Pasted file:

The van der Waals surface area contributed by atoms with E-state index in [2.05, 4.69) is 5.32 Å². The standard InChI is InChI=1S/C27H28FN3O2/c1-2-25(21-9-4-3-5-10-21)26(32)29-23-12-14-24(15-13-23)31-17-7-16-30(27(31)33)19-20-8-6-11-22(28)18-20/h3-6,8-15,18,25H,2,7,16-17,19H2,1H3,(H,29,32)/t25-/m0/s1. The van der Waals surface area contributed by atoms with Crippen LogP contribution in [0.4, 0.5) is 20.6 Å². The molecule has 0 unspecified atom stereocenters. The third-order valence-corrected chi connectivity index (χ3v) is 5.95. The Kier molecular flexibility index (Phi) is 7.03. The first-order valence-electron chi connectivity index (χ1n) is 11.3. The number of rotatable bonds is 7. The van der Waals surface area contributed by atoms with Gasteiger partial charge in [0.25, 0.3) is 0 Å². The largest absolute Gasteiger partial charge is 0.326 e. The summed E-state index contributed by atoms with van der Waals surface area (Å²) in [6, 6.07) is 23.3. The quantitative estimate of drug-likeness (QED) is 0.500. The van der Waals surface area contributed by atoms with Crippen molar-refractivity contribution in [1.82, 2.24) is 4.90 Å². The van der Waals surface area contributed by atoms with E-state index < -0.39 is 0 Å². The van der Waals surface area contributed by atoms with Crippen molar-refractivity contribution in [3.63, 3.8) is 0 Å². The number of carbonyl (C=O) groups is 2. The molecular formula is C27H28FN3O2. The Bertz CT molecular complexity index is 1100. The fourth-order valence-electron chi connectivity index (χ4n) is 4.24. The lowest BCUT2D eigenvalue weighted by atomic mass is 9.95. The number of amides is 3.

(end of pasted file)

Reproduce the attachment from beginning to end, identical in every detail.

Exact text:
The van der Waals surface area contributed by atoms with E-state index in [2.05, 4.69) is 5.32 Å². The standard InChI is InChI=1S/C27H28FN3O2/c1-2-25(21-9-4-3-5-10-21)26(32)29-23-12-14-24(15-13-23)31-17-7-16-30(27(31)33)19-20-8-6-11-22(28)18-20/h3-6,8-15,18,25H,2,7,16-17,19H2,1H3,(H,29,32)/t25-/m0/s1. The van der Waals surface area contributed by atoms with Crippen LogP contribution in [0.4, 0.5) is 20.6 Å². The molecule has 0 unspecified atom stereocenters. The third-order valence-corrected chi connectivity index (χ3v) is 5.95. The Kier molecular flexibility index (Phi) is 7.03. The first-order valence-electron chi connectivity index (χ1n) is 11.3. The number of rotatable bonds is 7. The van der Waals surface area contributed by atoms with Gasteiger partial charge in [0.25, 0.3) is 0 Å². The largest absolute Gasteiger partial charge is 0.326 e. The summed E-state index contributed by atoms with van der Waals surface area (Å²) in [6, 6.07) is 23.3. The quantitative estimate of drug-likeness (QED) is 0.500. The van der Waals surface area contributed by atoms with Crippen molar-refractivity contribution in [1.82, 2.24) is 4.90 Å². The van der Waals surface area contributed by atoms with E-state index < -0.39 is 0 Å². The van der Waals surface area contributed by atoms with Crippen molar-refractivity contribution in [3.63, 3.8) is 0 Å². The number of carbonyl (C=O) groups is 2. The molecular formula is C27H28FN3O2. The Bertz CT molecular complexity index is 1100. The fourth-order valence-electron chi connectivity index (χ4n) is 4.24. The lowest BCUT2D eigenvalue weighted by atomic mass is 9.95. The number of amides is 3.